Since day one, Pinterest isn’t my cup of tea. I didn’t have the minds of a designer and definitely not artistic. Participating in Pinterest as a social media marketing strategy just spells more risk and challenges than I could ever imagine.
But I was proved wrong with the stats taken from Google Analytics. Aside from Twitter and Facebook, Pinterest is sitting at the top 3 social referral traffic for me since I started my blog, SuccessGround.com. And that, got me thinking real hard.
What did I do to get such amount of traffic? Let’s break them down in this post, shall we?
5 Pinterest Marketing Tips You Shouldn’t Be Ignoring
1. Publishing in a timely matter doesn’t matter
You heard about the best time to tweet, publish a Facebook update and even the best time to pin an image. Well, here’s the fact: Time doesn’t play a role (not much).
According to Kevan from Buffer, images uploaded to Pinterest has a longer shelf life. This means that you don’t really have to decide what is the best time to upload an image.
Make sense, if you ask me. We are all attracted to images (well, most of us) and what we do is to scroll down until we hit a nice image to share. We don’t check the top 5 images only like we do with Twitter timeline.
What I did? I publish images during the day time based on the timezone of my potential readers. Yup, just that and really, no science behind that.
2. Descriptions in the pins
Do you leverage the description column of the pin? Or … do you actually just do this, “#This #is #an #image #about #socialmedia #marketing”?
Pinterest isn’t just about hashtags (but Twitter and Instagram do). Sure, an image represents a thousand words but you can’t be making your followers playing the guessing game for every image you uploaded!
Be descriptive and creative with your description. You can always add several hashtags at the end of the description.
My personal trick that works all the time is to create really powerful call to action to ensure that it integrates readers to click further and read.
Here’s an example of a pinterest image I recently shared:
Basically, go with a descriptive (but short) description and followed by the link plus some hashtags.
3. The number of followers isn’t important
In most social media platforms, more followers would represent brand power and the same goes to Pinterest. However, having more followers isn’t a requirement on Pinterest.
It is advisable to have bigger following but it is definitely not a necessary for Pinterest marketing.
You know what matters most?
Reshares and likes.
I would say Pinterest is rather unique. Your pinned images need to be in as many boards as possible and that would guarantee you more viewers (and chance of clicking).
On top of that, Pinterest has also several algorithms (some call them filters) that will determine how an image shows up on your news feed. Here are some of them:
- The highest quality pins from people you follow
- Pins shown are based on your interest (the one you selected much earlier when you created your Pinterest account)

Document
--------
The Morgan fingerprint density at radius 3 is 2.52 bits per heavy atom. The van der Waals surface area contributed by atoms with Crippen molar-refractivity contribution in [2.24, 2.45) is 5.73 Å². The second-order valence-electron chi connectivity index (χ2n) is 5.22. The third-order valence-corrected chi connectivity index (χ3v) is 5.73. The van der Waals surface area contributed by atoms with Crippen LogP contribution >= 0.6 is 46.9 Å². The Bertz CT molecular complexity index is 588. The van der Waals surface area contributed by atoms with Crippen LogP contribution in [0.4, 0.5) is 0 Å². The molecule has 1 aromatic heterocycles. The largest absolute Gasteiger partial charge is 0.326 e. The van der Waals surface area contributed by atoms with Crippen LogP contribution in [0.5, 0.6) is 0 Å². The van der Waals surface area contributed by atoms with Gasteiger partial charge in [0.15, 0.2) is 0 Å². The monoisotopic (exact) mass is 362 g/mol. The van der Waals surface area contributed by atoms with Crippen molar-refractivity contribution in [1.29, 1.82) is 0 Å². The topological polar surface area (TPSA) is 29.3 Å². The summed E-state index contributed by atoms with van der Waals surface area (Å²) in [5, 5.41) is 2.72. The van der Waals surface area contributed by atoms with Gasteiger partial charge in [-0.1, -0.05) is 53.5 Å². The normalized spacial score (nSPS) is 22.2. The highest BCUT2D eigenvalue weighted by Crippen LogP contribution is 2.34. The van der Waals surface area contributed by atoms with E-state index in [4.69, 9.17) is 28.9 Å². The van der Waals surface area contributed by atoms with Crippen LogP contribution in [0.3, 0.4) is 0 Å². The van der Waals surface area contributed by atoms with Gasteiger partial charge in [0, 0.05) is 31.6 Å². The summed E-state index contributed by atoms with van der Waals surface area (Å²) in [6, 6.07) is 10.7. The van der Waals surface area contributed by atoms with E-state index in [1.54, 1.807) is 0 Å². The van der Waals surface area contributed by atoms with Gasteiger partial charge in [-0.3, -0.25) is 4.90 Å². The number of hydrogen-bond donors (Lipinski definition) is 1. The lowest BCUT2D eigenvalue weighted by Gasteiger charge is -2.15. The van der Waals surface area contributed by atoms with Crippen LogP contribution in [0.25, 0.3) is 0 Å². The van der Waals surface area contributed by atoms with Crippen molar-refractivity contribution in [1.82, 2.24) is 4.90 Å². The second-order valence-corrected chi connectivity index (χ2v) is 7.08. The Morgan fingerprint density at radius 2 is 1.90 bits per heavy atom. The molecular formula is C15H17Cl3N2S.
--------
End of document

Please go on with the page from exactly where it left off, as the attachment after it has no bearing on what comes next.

- Related pins based on what you had pin in the past
Now, bear in mind that the above are exactly similar for your readers.
4. Image size does matter
If Pinterest marketing is your thing, then you need to focus on using the right image size. Let’s go into detail, shall we?
- Profile image – 165 x 165 pixels (larger images will automatically resize to fit)
- Pin size in news feed – 238 pixels x adjusted height (automatically)
- Expended pin size – 735 pixels x adjusted height (based on the actual image size)
- Board images – 238 x 284 pixels (thumbnail size)
- Cover image – 217 x 147 pixels (make sure your call-to-action is located within the size or risk being cropped out)
- Tiny thumbnails – 51 x 51 pixels
- Images on website – At least 100 x 200 pixels for you to pin them to Pinterest
One of the biggest makes done by many (including me) is to pin every image I could find on the blog page. After all, the concept of more images would provide more visibility, right?
Not really — in this case. As the points above, having more less-optimized images would be shown lesser on news feed and this would just be a waste of time. Plus, this is not going to bring you anywhere closer to your social marketing goals.
Use the right image size every time you are publishing to Pinterest. If you need help, there are tools like Canva and PicMonkey which does a great job for you.
5. Pinterest IS NOT Facebook and Twitter
In a recent talk with a friend, I was advised that Pinterest is all about engaging and we should engage it just like how we do it with Facebook and Twitter.
Frankly, I bet to defer.
Quoted directly from Daniel Maloney (CEO of Tailwind), “Twitter is mostly about what I’m doing. Facebook is all about who I am. Pinterest is about who I want to be.”
Great point, right?
I also love the point that Buffer brought up, “Pinterest is more like Pocket or an Evernote”.
In my personal point of view, that makes a lot of sense. Imagine the power to create different boards based on specific interest.
I could have one board for online marketing, another for native advertising and a few more based on blogging tips, social media and even my own fun board!
Of course, being more interactive on Pinterest can bring you more followers and clicks, but remember that those will bring you just that far in Pinterest marketing.
Pinterest is pretty much future-focused. With this article, let’s us conclude that optimal timing which we have been talking about for months, is slightly off. Instead, more focus should be in placed for optimizing images, creating great call to actions within the description box and most importantly, making each image shareable directly from your blog.
So, before you head over to the next post, I want to hear your thoughts on the key strategies for Pinterest marketing (that keep working well for you).
See also: How To Effectively Use Pinterest for Small Business Marketing